Snow keeps me awake. Big storms, little dustings…it’s all the same. I can’t sleep. It’s like waiting for Santa. I’m crazy for snow.
The week I was born, the last week of January, there was 120″ of snow on the ground in northeastern Vermont. My Mother used to tell me that Vermont is “ten months of snow and eight weeks of damn poor sleddin’.” I’ve heard variations over the years, but I heard it first from her. No Vermonter would give you an argument.
Snow, in a world obsessed with dominating the environment, has a tough job. It’s expected to lie virginal and unsullied for a magical White Christmas. Then it should get lost. Recede. Politely melt at the turn of the year, never impeding modern commerce. Cue the sunshine. Snow as a backdrop in a theme park Christmas conjured up by Vermont Life or Yankee Magazine. The snow I knew as a child would never have put up with the tomfoolery of a photo op. It was willful, spiteful. Dominate and cold. One misstep and you could forfeit a foot, fingers, or your life. Yesterday was an inkling of what snow can do. We are what we are: hairless mammals when it starts to come down.
I don’t respect a whole lot anymore but snow has earned my admiration.
If you’ll bear with me…
When I was ten years old, the old coal furnace at the local two room school house kicked out on a frosty morning with snow pending. I believe the old janitor was less than enthusiastic about sitting in the basement breathing in the bituminous while we studied our ABCs. Our school led the county in the number of days the furnace, or the janitor, broke down.
In those days in our small town, Barton, with its wooden sidewalks and a choice of canned green peas or canned green peas with carrots at the local IGA, snow was always either “pending” or “falling”. It was pretty relentless. By January, when I celebrated my birthday, we had, on average, about 10′ down, give or take, and more to go. And about that time we’d hit a “cold snap”, which was the old-timers code for three weeks of -40 below. I’ll tell you a secret: when you go out in that kind of cold you keep your nose and mouth covered and your eyes moving. More than snot freezes.
When I say that we “had, on average, about 10′ down, give or take” that might be hard to comprehend. If I asked when the last time was that you shoveled the roof, or stood on the roof and jumped into the snow drifts, or couldn’t get out the door to get to the roof because the snow was blasted to the top of the lintel and the knob wouldn’t turn, you might get an inkling of what it was like. Cars didn’t start. Plows ran because the diesel fuel got cut with kerosene to keep it from jelling and the trucks idled 24-7. By 10 a.m. there was cheek-to-cheek buffalo plaid, the smell of hot wool and sweat, and knee-high felt pack workboots snugged up at the counter of the Park Restaurant swigging down hot coffee and chowing on homemade pie. Back to the plows. If you owned cows you got plowed first. If you didn’t, they’d get to you sometime.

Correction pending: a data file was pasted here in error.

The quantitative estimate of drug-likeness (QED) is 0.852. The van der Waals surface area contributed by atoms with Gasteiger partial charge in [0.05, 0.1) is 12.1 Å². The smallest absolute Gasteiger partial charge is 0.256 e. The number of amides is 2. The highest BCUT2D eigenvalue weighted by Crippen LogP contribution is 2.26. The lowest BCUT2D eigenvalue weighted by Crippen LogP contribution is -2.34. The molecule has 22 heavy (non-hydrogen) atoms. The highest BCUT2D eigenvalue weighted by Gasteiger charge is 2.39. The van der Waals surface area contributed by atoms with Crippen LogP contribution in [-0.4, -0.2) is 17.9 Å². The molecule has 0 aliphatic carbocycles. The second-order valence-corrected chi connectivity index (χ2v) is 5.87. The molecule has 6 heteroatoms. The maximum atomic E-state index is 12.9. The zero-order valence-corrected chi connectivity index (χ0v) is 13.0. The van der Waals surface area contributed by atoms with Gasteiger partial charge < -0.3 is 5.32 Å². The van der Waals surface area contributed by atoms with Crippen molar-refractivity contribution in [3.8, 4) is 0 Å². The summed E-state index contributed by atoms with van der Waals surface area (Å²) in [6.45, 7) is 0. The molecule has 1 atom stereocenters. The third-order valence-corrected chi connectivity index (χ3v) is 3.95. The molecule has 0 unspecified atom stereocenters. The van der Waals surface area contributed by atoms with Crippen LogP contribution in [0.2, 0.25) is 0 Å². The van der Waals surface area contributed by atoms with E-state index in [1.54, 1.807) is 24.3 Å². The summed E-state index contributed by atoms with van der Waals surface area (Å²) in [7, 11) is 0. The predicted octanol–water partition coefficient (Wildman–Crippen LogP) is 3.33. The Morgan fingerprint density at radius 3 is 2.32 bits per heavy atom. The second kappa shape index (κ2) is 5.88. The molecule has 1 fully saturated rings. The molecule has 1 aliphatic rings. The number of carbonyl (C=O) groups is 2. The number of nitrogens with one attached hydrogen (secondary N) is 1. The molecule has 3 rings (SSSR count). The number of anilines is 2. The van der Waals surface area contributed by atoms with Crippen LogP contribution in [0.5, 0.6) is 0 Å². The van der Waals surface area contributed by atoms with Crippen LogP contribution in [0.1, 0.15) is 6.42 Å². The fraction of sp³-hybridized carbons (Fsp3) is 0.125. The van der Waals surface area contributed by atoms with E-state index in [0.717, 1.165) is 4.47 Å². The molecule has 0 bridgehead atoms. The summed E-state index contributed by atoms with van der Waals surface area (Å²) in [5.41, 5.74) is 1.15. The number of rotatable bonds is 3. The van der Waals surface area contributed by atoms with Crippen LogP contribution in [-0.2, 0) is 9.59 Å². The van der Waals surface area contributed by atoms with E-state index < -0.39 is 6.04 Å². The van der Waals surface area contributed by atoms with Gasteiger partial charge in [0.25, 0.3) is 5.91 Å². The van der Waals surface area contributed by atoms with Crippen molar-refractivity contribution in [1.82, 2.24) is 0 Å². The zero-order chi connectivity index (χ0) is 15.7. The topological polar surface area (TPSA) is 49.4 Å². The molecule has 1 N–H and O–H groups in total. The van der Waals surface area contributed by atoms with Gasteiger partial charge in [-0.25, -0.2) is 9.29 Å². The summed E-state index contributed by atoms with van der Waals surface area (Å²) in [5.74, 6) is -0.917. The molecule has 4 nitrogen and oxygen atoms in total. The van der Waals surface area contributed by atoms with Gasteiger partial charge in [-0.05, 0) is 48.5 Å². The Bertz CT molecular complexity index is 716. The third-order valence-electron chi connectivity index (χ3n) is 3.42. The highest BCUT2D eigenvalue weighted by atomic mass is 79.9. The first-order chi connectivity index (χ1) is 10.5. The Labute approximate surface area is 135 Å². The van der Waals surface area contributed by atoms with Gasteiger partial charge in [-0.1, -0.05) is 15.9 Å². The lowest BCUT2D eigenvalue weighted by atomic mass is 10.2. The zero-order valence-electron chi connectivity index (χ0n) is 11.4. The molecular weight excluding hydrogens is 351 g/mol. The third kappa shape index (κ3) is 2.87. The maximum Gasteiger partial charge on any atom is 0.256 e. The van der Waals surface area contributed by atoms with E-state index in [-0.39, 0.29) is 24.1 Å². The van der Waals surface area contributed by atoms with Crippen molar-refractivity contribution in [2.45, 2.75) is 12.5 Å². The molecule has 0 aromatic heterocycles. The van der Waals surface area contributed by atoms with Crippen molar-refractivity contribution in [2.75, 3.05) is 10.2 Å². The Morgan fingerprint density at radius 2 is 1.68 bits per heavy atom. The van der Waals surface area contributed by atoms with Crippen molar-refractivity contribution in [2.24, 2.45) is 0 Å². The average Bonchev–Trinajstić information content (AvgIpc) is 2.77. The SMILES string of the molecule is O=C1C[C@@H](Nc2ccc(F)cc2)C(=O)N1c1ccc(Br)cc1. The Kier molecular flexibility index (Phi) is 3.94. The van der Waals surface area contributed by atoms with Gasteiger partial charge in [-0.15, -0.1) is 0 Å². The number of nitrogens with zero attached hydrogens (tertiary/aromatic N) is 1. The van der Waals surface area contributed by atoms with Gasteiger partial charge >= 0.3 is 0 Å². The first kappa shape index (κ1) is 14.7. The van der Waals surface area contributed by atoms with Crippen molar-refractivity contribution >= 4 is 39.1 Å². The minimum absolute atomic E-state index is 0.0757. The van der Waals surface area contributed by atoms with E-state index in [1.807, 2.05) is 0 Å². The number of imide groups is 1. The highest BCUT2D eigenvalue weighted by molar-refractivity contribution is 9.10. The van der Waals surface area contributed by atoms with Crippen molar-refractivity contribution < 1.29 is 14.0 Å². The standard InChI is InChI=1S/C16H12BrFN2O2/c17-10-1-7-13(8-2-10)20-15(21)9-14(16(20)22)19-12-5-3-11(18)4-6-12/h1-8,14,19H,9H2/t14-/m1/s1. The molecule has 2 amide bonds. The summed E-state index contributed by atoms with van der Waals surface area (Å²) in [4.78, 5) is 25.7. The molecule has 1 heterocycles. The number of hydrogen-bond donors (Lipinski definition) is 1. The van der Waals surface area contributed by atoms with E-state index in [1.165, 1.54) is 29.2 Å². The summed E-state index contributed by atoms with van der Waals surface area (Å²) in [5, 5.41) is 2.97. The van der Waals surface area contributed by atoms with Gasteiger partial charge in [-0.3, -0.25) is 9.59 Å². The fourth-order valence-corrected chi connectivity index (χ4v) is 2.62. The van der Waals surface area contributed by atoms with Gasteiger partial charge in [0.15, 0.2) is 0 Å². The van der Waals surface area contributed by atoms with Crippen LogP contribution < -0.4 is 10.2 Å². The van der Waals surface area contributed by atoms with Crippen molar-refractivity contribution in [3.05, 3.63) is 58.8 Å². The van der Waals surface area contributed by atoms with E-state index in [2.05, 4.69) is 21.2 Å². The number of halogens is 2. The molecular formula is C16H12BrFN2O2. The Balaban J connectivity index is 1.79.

I learned a couple of things when I was ten. Never shop for just one meal at a time. If it snows it will probably come down hard and you’re going to get very hungry shoveling. And never depend on electricity to keep you warm. As sure as you redo your house with the latest electric gadget, the power will go out and you’ll freeze your nuggets.
At ten, I also learned about storing 50 lbs of potatoes and water glassing eggs against a vicious winter, using the back porch as a freezer and jump starting a car.
It was also the year I saw the Northern Lights. They scared the bejezus out of me. I was on my way home from the town skating rink with a couple of friends and I just happened to be making a survey of the starry bits in the firmament when a flash of brilliant green rippled across the sky. I’m not sure if anyone remembers the movie The Ten Commandments but I can tell you that when you see green in the sky, something really bad is going to happen. I don’t think that admitting to screaming panic would be shameful. Why God would want to smite Barton, Vermont, was beyond me. But I wasn’t taking any chances.
It’s been a few decades on but I still get pretty silly for snow. This afternoon I snowshoed down the middle of my street, made snow angels in the backyard, and sat in the snowbank with my dog. I suspect the neighbors will be keeping an eye on me from now on.
Maybe it was growing up in a place where the snow doesn’t completely disappear until the end of June. Or later. When my son was a year old, on July 12, we celebrated his birthday wearing wool sweaters and turtlenecks while watching the sky fill with snowflakes. A full on wood stove and a hearty hot meal made the party for our guests. That was also the year I harvested green pellets from ninety tomato plants.
Would you be surprised if I told you that same year old son, now turned 25, lives for snow and spends his winters outside?
I guess the icicle doesn’t fall far from the eaves.
Before I say ‘goodnight’, let me leave you with a thought: there are folks who complain about snow, hate it, decry it and live to see Frosty fry under a hot sun. But those same naysayers who make a feast out of hating snow seem to be the same folks who can’t wait to share their stories about how snow deliberately had it in for them. In winter the snow story replaces summer’s fish story. I believe I’ve never seen either related without a twinkle. It starts like this:
“Goddamn snow. Let me tell you what happened…”
Oh, how I love the description of the canned peas.
Today, as I was preparing to battle with our paltry 20 inches or so, I explained to the crown prince that when I lived outside of Syracuse, we got a storm so bad it completely covered our cars and took 9 hours to dig out a 3-car wide and 1-car deep parking spot.
Then I saw a picture a friend posted on Facebook of a pair of Sorels, which he called “Syracuse flip-flops.”
As long as your feet and hands are warm, winter’s a wonderful thing.